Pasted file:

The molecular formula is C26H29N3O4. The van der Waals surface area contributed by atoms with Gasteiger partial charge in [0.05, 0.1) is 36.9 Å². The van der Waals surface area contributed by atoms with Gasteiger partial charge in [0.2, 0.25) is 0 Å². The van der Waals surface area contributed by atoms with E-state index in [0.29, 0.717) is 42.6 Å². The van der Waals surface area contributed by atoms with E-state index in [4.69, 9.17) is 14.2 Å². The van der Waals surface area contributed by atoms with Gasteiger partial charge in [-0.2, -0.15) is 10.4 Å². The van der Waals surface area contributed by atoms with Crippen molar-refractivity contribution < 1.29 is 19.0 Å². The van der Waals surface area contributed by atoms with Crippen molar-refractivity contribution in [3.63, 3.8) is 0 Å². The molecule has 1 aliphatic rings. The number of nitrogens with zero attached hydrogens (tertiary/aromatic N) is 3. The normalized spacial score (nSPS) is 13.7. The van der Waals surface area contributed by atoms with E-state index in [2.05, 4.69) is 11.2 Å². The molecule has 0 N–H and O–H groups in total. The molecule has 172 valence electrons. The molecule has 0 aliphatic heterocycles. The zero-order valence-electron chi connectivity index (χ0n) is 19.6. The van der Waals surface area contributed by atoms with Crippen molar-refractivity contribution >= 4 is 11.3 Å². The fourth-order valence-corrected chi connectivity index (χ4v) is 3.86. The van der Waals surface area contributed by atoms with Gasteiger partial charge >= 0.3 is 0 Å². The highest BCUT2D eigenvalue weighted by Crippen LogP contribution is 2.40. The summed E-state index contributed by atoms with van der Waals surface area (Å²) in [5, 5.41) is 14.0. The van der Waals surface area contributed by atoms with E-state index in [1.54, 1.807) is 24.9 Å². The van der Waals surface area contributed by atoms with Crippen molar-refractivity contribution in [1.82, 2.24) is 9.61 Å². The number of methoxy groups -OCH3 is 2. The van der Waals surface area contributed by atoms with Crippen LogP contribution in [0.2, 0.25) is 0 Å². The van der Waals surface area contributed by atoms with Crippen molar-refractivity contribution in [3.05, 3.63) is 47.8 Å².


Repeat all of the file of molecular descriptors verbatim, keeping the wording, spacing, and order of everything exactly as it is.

The molecular formula is C26H29N3O4. The van der Waals surface area contributed by atoms with Gasteiger partial charge in [0.05, 0.1) is 36.9 Å². The van der Waals surface area contributed by atoms with Gasteiger partial charge in [0.2, 0.25) is 0 Å². The van der Waals surface area contributed by atoms with E-state index in [0.29, 0.717) is 42.6 Å². The van der Waals surface area contributed by atoms with E-state index in [4.69, 9.17) is 14.2 Å². The van der Waals surface area contributed by atoms with Gasteiger partial charge in [-0.2, -0.15) is 10.4 Å². The van der Waals surface area contributed by atoms with Crippen molar-refractivity contribution < 1.29 is 19.0 Å². The van der Waals surface area contributed by atoms with Crippen molar-refractivity contribution in [3.63, 3.8) is 0 Å². The molecule has 1 aliphatic rings. The number of nitrogens with zero attached hydrogens (tertiary/aromatic N) is 3. The normalized spacial score (nSPS) is 13.7. The van der Waals surface area contributed by atoms with E-state index in [2.05, 4.69) is 11.2 Å². The molecule has 0 N–H and O–H groups in total. The molecule has 172 valence electrons. The molecule has 0 aliphatic heterocycles. The zero-order valence-electron chi connectivity index (χ0n) is 19.6. The van der Waals surface area contributed by atoms with Crippen molar-refractivity contribution >= 4 is 11.3 Å². The fourth-order valence-corrected chi connectivity index (χ4v) is 3.86. The van der Waals surface area contributed by atoms with Gasteiger partial charge >= 0.3 is 0 Å². The highest BCUT2D eigenvalue weighted by Crippen LogP contribution is 2.40. The summed E-state index contributed by atoms with van der Waals surface area (Å²) in [5, 5.41) is 14.0. The van der Waals surface area contributed by atoms with E-state index in [1.54, 1.807) is 24.9 Å². The van der Waals surface area contributed by atoms with Crippen molar-refractivity contribution in [1.82, 2.24) is 9.61 Å². The number of methoxy groups -OCH3 is 2. The van der Waals surface area contributed by atoms with Crippen LogP contribution in [0.2, 0.25) is 0 Å². The van der Waals surface area contributed by atoms with Crippen molar-refractivity contribution in [3.05, 3.63) is 47.8 Å².